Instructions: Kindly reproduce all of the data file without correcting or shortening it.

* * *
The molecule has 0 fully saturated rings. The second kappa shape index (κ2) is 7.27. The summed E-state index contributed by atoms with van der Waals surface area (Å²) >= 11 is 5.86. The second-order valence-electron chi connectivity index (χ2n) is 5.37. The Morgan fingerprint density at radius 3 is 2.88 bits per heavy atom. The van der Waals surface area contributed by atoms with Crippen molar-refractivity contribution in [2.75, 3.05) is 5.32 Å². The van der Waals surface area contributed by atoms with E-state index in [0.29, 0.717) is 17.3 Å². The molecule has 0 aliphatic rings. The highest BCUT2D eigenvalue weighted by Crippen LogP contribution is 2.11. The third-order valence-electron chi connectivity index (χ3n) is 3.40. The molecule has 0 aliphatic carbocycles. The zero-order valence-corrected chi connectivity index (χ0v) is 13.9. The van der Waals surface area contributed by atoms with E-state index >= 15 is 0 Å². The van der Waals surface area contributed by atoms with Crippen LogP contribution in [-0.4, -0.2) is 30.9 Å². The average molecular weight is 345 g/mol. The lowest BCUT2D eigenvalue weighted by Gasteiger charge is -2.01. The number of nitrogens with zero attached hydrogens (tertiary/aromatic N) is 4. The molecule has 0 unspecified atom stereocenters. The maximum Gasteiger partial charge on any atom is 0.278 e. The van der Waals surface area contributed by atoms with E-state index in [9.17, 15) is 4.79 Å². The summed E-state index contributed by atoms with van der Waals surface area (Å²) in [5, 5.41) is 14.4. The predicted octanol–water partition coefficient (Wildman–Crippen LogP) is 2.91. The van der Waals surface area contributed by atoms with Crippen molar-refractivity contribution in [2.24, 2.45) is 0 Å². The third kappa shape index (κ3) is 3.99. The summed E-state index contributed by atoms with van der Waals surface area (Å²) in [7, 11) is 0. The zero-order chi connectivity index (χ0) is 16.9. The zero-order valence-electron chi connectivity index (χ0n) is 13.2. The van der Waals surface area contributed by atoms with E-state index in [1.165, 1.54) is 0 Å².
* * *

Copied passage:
The molecule has 0 fully saturated rings. The second kappa shape index (κ2) is 7.27. The summed E-state index contributed by atoms with van der Waals surface area (Å²) >= 11 is 5.86. The second-order valence-electron chi connectivity index (χ2n) is 5.37. The Morgan fingerprint density at radius 3 is 2.88 bits per heavy atom. The van der Waals surface area contributed by atoms with Crippen molar-refractivity contribution in [2.75, 3.05) is 5.32 Å². The van der Waals surface area contributed by atoms with E-state index in [0.29, 0.717) is 17.3 Å². The molecule has 0 aliphatic rings. The highest BCUT2D eigenvalue weighted by Crippen LogP contribution is 2.11. The third-order valence-electron chi connectivity index (χ3n) is 3.40. The molecule has 0 aliphatic carbocycles. The zero-order valence-corrected chi connectivity index (χ0v) is 13.9. The van der Waals surface area contributed by atoms with E-state index >= 15 is 0 Å². The van der Waals surface area contributed by atoms with Crippen LogP contribution in [-0.4, -0.2) is 30.9 Å². The average molecular weight is 345 g/mol. The lowest BCUT2D eigenvalue weighted by Gasteiger charge is -2.01. The number of nitrogens with zero attached hydrogens (tertiary/aromatic N) is 4. The molecule has 0 unspecified atom stereocenters. The maximum Gasteiger partial charge on any atom is 0.278 e. The van der Waals surface area contributed by atoms with E-state index in [9.17, 15) is 4.79 Å². The summed E-state index contributed by atoms with van der Waals surface area (Å²) in [5, 5.41) is 14.4. The predicted octanol–water partition coefficient (Wildman–Crippen LogP) is 2.91. The van der Waals surface area contributed by atoms with Crippen molar-refractivity contribution in [2.24, 2.45) is 0 Å². The third kappa shape index (κ3) is 3.99. The summed E-state index contributed by atoms with van der Waals surface area (Å²) in [7, 11) is 0. The zero-order chi connectivity index (χ0) is 16.9. The zero-order valence-electron chi connectivity index (χ0n) is 13.2. The van der Waals surface area contributed by atoms with E-state index in [1.165, 1.54) is 0 Å².